In the last decade, the development of fine-grained materials and investigations of the effects of the grain size on metal forming on a microscale have been carried out. However, there are few studies on the effects of the grain size on the metal forming process from the viewpoint of industrial manufacturing. In this study, we investigate the effects of the grain size on the micropiercing process as a continuous industrial process. 5,000 shots of piercing for each material were carried out, and the piercing forces during the punch penetration, the scraps produced and the hole conditions after piercing, and punch surfaces after iterative piercing processes were measured to evaluate the effect of grain size on the micropiercing process. Higher piercing forces were observed with smaller grains. The rate of increase of the force during 5,000 shots shows the same tendency. On the other hand, the variance of the piercing force is smaller for finer grained material and as a result, materials with smaller grains show higher quality on the basis of the scraps produced and hole observation. However, the volumes of tool ware and adhesives around the punch increased faster with smaller grains. Therefore, the selection of an appropriate grain size is necessary in industrial manufacturing.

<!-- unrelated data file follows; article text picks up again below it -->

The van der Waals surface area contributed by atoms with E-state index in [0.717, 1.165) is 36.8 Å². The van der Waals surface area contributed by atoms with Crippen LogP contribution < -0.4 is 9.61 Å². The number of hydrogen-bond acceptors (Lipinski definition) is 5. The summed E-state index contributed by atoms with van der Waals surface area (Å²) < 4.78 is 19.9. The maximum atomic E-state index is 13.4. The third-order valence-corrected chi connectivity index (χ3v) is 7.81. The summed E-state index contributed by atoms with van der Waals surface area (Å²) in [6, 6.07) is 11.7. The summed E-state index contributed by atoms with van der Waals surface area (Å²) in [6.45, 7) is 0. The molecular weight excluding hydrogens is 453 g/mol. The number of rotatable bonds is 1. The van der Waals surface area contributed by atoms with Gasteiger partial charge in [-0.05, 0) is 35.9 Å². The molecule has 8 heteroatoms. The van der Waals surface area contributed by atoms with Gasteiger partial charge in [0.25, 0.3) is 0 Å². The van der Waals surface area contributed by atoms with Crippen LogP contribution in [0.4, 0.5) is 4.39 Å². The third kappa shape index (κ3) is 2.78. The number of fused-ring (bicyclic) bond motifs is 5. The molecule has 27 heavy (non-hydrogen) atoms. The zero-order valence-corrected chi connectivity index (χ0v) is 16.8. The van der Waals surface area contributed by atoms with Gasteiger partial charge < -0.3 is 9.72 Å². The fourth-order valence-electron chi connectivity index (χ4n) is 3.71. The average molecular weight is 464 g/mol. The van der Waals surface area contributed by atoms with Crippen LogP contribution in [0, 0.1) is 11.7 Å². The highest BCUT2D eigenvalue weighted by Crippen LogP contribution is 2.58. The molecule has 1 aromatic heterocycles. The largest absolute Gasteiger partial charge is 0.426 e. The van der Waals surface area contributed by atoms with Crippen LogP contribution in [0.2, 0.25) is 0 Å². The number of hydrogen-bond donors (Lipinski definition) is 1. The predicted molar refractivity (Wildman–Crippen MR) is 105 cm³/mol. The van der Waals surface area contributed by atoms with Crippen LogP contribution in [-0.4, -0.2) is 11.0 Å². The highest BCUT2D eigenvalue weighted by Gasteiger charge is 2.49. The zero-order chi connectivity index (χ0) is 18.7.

Thermal properties of Cr-Cu for heat-sink application are required to be close to those of Mo-Cu and W-Cu. The rolled and Cu-clad and rolled Cr-Cu infiltrated compacts are investigated to improve the thermal properties. In the rolled Cr-Cu material, Cr phases are significantly elongated and flattened, resembling a fibrous structure. Such a fibrous structure of Cr phases makes the thermal expansion coefficient much lower than that predicted from the rule of mixture. While the flattened Cr structure promotes thermal flow in the in-plane direction, it deteriorates that in the thickness direction. To improve thermal conductivity in thickness direction, the Cr-Cu compact was bonded with a Cu plate and rolled. The clad and rolled structure enables the improvement of thermal conductivity in the thickness direction without degrading the thermal expansion coefficient in the rolling direction.